Scientists Make Headway in Quantum Information Transfer

Researchers Make Headway in Quantum Information Transfer

Scanning electron micrograph of the device showing the mechanically suspended optomechanical crystal (blue) with electrodes (yellow) and the photonic circuit (red). Credit: Joerg Bochmann & Amit Vainsencher, UCSB

Scientists from UC Santa Barbara are making headway in quantum information transfer. They recently published a new study that describes a nanomechanical transducer that provides strong and coherent coupling between microwave signals and optical photons.

Santa Barbara, California –– Fiber optics has made communication faster than ever, but the next step involves a quantum leap –– literally. In order to improve the security of the transfer of information, scientists are working on how to translate electrical quantum states to optical quantum states in a way that would enable ultrafast, quantum-encrypted communications.

A UC Santa Barbara research team has demonstrated the first and arguably most challenging step in the process. The paper, published in Nature Physics, describes a nanomechanical transducer that provides strong and coherent coupling between microwave signals and optical photons. In other words, the transducer is an effective conduit for translating electrical signals (microwaves) into light (photons).

Today’s high-speed Internet converts electrical signals to light and sends it through optical fibers, but accomplishing this with quantum information is one of the great challenges in quantum physics. If realized, this would enable secure communication and even quantum teleportation, a process by which quantum information can be transmitted from one location to another.

“There’s this big effort going on in science now to construct computers and networks that work on the principles of quantum physics,” says lead author Jörg Bochmann, a postdoctoral scholar in UCSB’s Department of Physics. “And we have found that there actually is a way to translate electrical quantum states to optical quantum states.”

Researchers Make Headway in Quantum Information Transfer Using Nanomechanical Coupling of Microwave and Optical States

Schematic of electro-optomechanical transduction in the piezoelectric optomechanical crystal. Credit: Joerg Bochmann & Amit Vainsencher, UCSB

The new paper outlines the concept and presents a prototype device, which uses an optomechanical crystal implemented in a piezoelectric material in a way that is compatible with superconducting qubits, quantum analogs of classical bits. Operating the device at the single phonon limit, the scientists were able to generate coherent interactions between electrical signals, very high-frequency mechanical vibrations, and optical signals.

Although the first prototype of the transducer has not been operated in the quantum realm, that is, in fact, the next step for the research effort. “In this paper, we’re characterizing the system using classical electrical and optical signals and find that the essential parameters look very promising,” says Bochmann. “In the next step, we would have to actually input quantum signals from the electrical side and then check whether the quantum properties are preserved in the light.”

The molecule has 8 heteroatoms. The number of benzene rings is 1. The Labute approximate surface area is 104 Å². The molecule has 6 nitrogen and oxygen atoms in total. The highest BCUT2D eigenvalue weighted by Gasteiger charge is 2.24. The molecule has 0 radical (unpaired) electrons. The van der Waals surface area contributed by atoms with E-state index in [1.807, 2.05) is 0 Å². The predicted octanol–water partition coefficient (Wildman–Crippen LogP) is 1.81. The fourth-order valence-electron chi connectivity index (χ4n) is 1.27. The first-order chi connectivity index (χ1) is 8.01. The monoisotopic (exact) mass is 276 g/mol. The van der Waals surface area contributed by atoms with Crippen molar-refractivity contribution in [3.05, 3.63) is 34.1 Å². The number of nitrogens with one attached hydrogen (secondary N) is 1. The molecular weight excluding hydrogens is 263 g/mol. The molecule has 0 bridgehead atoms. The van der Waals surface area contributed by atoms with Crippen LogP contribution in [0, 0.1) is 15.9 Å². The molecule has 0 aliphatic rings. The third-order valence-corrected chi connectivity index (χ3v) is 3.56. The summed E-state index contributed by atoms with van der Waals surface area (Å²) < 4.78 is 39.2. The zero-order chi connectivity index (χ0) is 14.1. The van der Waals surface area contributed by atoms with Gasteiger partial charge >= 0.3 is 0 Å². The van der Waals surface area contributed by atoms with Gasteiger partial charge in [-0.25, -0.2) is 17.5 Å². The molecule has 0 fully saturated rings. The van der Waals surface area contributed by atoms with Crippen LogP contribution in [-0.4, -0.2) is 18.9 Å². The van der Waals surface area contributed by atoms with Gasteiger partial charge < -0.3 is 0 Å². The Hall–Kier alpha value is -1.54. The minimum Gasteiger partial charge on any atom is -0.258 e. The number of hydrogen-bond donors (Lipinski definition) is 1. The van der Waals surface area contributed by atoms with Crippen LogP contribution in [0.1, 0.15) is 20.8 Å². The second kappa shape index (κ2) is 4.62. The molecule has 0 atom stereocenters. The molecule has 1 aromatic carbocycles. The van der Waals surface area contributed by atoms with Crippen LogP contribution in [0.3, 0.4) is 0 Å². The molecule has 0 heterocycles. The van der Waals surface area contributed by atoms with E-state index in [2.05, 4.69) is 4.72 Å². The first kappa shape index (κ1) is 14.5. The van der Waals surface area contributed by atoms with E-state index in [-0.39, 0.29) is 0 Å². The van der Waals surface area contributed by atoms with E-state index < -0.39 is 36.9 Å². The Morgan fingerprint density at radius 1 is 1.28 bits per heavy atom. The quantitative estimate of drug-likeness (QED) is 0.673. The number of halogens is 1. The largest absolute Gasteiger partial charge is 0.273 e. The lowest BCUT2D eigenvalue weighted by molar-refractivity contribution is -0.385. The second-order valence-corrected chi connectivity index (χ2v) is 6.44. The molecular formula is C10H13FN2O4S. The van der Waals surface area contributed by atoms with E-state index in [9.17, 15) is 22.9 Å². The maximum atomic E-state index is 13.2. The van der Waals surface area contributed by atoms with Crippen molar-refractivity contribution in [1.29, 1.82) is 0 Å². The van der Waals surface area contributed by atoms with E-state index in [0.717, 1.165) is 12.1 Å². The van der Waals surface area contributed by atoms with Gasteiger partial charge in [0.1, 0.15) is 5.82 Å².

According to the authors, their prototype transducer is fully compatible with superconducting quantum circuits and is well suited for cryogenic operation. “The coupled dynamics of the system should be the same at low temperatures as in our room temperature measurements, albeit with a lower thermal background,” said co-author Andrew Cleland, a professor of physics and associate director of the California Nanosystems Institute at UCSB. “Genuine quantum features and non-classical mechanical states will emerge when we couple a superconducting qubit to the transducer.

“We believe that combining optomechanics with superconducting quantum devices will enable a new generation of on-chip quantum devices with unique capabilities, as well as opening an exciting pathway for realizing entangled networks of electronic and photonic quantum systems,” Cleland said.

Reference: “Nanomechanical coupling between microwave and optical photons” by Joerg Bochmann, Amit Vainsencher, David D. Awschalom and Andrew N. Cleland, 15 September 2013, Nature Physics.
DOI: 10.1038/nphys2748

2 Comments on "Scientists Make Headway in Quantum Information Transfer"

  1. C. Peter O'Connor | September 24, 2013 at 11:57 pm | Reply

    Has anyone noticed that the kind of work given in this article has increased exponentially since the deposit of my theories on an, ‘Electromagnetic Universe’ in June 2011 with Durham University.

  2. Charles J Gervasi | October 1, 2013 at 8:56 am | Reply

    @C Peter O’Connor: Did you do some research that got this going?

    I have been reading up on this lately, but this is the first time I’ve seen a diagram of an apparatus to encode bits into quantum states. Everything else is just math or crude analogies to the macroscopic / classical world. My understanding is if this works, we could eventually exceed the Shannon Limit for a channel. It could be deployed in wireless networks. That’s the part that interests me.

    I wrote about quantum communication recently from an EE point of view

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